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At the invitation of representatives of the World Bank (WB), representatives of UBCG attended on April 11, 2024. at the presentation of the regular economic report for the countries of the Western Balkans. As stated in the report, economic activity after the pandemic was an average of 8.5 percent in the period 2021-2023, while growth of 3.4 percent is expected in Montenegro this year, and 2.8 percent in the next. As stated in the report, the new EU Growth Plan for the Western Balkans provides an opportunity to stimulate economic growth through reforms and investments, especially in the green economy. It is stated that the growth of the domestic economy, like last year, will continue to be conditioned by large personal consumption, export of services, public investments, with a smaller impact of investments in tourism and energy. It is emphasized that the fiscal space is limited, but that growth could also be affected by large public investments, as well as a potential concession for airports.

Projections show that inflation should drop to 3.9 percent this year, and to 2.5 percent next year. Geopolitical instability stands out among the risks, which could moderate the growth plans expected by Montenegro’s trading partners. , and the risk is expensive external financing that is necessary for the state. It is also expected that the fiscal deficit will widen until 2027, due to higher social and capital spending. It is also added that Montenegro will have large financial needs for debt repayment, and that in periods when there are large requirements for spending money. That is why fiscal and public debt management policies are necessary, along with structural reforms, in order to increase development opportunities.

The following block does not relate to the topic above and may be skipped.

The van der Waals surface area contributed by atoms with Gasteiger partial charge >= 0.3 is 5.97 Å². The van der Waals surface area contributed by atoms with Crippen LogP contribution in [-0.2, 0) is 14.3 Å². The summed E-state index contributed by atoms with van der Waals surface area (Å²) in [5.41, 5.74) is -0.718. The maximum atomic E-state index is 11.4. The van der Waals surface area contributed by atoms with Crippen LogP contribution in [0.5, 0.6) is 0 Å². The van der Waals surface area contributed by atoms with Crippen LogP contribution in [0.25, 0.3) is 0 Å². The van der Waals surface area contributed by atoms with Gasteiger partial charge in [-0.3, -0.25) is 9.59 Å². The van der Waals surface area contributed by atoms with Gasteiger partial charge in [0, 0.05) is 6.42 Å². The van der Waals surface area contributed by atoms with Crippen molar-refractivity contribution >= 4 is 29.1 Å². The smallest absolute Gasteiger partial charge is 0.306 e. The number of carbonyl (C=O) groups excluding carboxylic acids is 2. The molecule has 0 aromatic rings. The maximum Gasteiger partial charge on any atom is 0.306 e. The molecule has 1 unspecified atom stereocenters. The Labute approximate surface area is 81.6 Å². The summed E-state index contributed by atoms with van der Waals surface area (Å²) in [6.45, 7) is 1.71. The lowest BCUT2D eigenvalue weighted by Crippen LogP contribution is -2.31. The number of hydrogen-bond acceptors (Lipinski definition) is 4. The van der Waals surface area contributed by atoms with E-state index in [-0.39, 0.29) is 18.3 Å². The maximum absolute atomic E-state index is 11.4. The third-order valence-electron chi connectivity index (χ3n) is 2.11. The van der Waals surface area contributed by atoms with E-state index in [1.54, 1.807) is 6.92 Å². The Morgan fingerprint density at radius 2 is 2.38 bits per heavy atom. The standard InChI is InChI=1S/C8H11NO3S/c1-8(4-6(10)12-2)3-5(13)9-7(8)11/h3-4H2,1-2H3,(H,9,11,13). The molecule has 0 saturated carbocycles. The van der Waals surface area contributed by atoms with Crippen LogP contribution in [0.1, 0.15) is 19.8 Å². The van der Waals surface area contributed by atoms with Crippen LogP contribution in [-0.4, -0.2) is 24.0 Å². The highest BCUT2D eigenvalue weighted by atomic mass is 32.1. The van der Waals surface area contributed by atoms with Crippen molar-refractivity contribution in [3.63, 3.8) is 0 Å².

Rising wages increase pressure on inflation. Inflation has eased significantly as it has come from a high base since last year, when it reached two-decade highs. Now we see that the domestic pressures on inflation that come through wage increases and production costs are persistently high, pointed out Lakićević, and stated that inflation is no longer driven by food and energy prices, but by clothing prices. footwear, housing… Lakićević added that non-performing loans in Montenegro are still at the highest level in comparison to the region and that in December 2023 they amounted to 5.9 percent. He stated that the public debt has decreased, but also that there is a vulnerability, because in the next two years, earlier significant debts will come due.